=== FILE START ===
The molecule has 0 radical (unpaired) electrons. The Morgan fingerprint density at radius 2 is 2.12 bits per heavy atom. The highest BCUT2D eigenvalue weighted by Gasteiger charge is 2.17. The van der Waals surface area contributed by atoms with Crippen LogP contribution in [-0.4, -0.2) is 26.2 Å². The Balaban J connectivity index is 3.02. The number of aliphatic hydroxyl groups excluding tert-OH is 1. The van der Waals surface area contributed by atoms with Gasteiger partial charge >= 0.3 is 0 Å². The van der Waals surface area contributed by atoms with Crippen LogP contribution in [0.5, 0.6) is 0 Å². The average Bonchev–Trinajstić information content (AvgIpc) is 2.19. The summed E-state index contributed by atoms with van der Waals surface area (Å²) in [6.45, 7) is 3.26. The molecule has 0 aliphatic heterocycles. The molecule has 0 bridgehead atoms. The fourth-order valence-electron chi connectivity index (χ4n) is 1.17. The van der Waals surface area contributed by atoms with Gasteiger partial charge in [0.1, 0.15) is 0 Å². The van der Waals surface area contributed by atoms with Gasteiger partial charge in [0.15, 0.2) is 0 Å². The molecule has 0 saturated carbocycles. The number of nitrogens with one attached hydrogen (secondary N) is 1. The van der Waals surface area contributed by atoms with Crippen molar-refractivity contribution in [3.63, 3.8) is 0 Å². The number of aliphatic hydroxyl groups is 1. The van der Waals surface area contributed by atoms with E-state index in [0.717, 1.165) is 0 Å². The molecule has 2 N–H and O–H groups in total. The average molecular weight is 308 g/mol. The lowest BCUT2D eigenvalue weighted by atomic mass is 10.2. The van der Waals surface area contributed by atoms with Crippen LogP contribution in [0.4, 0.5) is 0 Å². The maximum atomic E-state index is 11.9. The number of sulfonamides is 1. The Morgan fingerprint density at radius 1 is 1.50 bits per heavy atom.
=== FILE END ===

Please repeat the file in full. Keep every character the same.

The molecule has 0 radical (unpaired) electrons. The Morgan fingerprint density at radius 2 is 2.12 bits per heavy atom. The highest BCUT2D eigenvalue weighted by Gasteiger charge is 2.17. The van der Waals surface area contributed by atoms with Crippen LogP contribution in [-0.4, -0.2) is 26.2 Å². The Balaban J connectivity index is 3.02. The number of aliphatic hydroxyl groups excluding tert-OH is 1. The van der Waals surface area contributed by atoms with Gasteiger partial charge >= 0.3 is 0 Å². The van der Waals surface area contributed by atoms with Crippen LogP contribution in [0.5, 0.6) is 0 Å². The average Bonchev–Trinajstić information content (AvgIpc) is 2.19. The summed E-state index contributed by atoms with van der Waals surface area (Å²) in [6.45, 7) is 3.26. The molecule has 0 aliphatic heterocycles. The molecule has 0 bridgehead atoms. The fourth-order valence-electron chi connectivity index (χ4n) is 1.17. The van der Waals surface area contributed by atoms with Gasteiger partial charge in [0.1, 0.15) is 0 Å². The van der Waals surface area contributed by atoms with Gasteiger partial charge in [0.15, 0.2) is 0 Å². The molecule has 0 saturated carbocycles. The number of nitrogens with one attached hydrogen (secondary N) is 1. The van der Waals surface area contributed by atoms with Crippen molar-refractivity contribution in [3.63, 3.8) is 0 Å². The number of aliphatic hydroxyl groups is 1. The van der Waals surface area contributed by atoms with E-state index in [0.717, 1.165) is 0 Å². The molecule has 2 N–H and O–H groups in total. The average molecular weight is 308 g/mol. The lowest BCUT2D eigenvalue weighted by atomic mass is 10.2. The van der Waals surface area contributed by atoms with Crippen LogP contribution in [0.4, 0.5) is 0 Å². The maximum atomic E-state index is 11.9. The number of sulfonamides is 1. The Morgan fingerprint density at radius 1 is 1.50 bits per heavy atom.